Adverse events (AEs) assessment by clinicians is a standard practice in a clinical setting. However, studies have found clinicians tend to report fewer AEs, especially subjective AEs. We aimed to explore the difference of subjective AEs assessment between clinicians and patients based on PRO-CTCAE, and to discuss the necessity of incorporating patient into the evaluation of AEs.
Between April and July 2019, two different questionnaires with the same subjective AEs were given to patients and clinicians in the Day Chemotherapy ward of Breast Center in the Fourth Hospital of HeBei Medical University. Patients completed a Simplified Chinese version of PRO-CTCAE, including six common subjective AEs of chemotherapy: nausea, vomiting, diarrhea, fatigue, pain, and constipation. Clinicians completed the common terminology criteria for adverse events (CTCAE) with the same AEs. General information of enrolled patients and results from the questionnaires were collected and analyzed.
384 paired questionnaires were collected. Clinicians reported less subjective AEs than patients, and the general agreement between patients and clinicians was poor. When considering the grade difference, we utilize weighted kappa coefficient to analysis, and agreement between patients and clinicians was poor (k < 0.4) regardless of the frequency, the severity and interfering with daily life of AEs, and the most discrepancies were within one point. Patients tended to grade severer than the clinician.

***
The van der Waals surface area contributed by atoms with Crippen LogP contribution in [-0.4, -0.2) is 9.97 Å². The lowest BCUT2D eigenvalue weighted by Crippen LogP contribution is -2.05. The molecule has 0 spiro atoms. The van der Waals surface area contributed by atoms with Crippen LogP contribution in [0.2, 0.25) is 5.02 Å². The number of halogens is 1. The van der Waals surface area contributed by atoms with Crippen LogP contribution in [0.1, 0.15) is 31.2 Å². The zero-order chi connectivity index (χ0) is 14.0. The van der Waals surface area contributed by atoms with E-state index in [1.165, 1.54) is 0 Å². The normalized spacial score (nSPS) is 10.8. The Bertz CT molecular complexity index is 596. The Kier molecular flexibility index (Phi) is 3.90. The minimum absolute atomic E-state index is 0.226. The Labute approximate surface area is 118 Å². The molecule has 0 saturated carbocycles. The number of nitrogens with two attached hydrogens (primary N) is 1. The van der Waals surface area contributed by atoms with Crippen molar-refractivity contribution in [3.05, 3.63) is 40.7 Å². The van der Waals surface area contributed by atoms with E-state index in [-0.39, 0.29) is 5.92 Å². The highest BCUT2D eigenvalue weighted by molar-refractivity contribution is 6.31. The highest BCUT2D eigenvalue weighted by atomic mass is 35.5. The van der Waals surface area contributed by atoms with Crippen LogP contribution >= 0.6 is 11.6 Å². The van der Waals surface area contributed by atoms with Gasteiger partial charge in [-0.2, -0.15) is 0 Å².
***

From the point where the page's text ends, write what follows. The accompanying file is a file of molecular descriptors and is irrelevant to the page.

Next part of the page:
The results of this study showed that there were differences between clinicians and patients in subjective adverse events evaluation. Patient reporting of symptoms can be used as a supplementary method to incorporate the current approach to monitor subjective AEs, to improve the timeliness and accuracy of clinical evaluation of subjective AEs.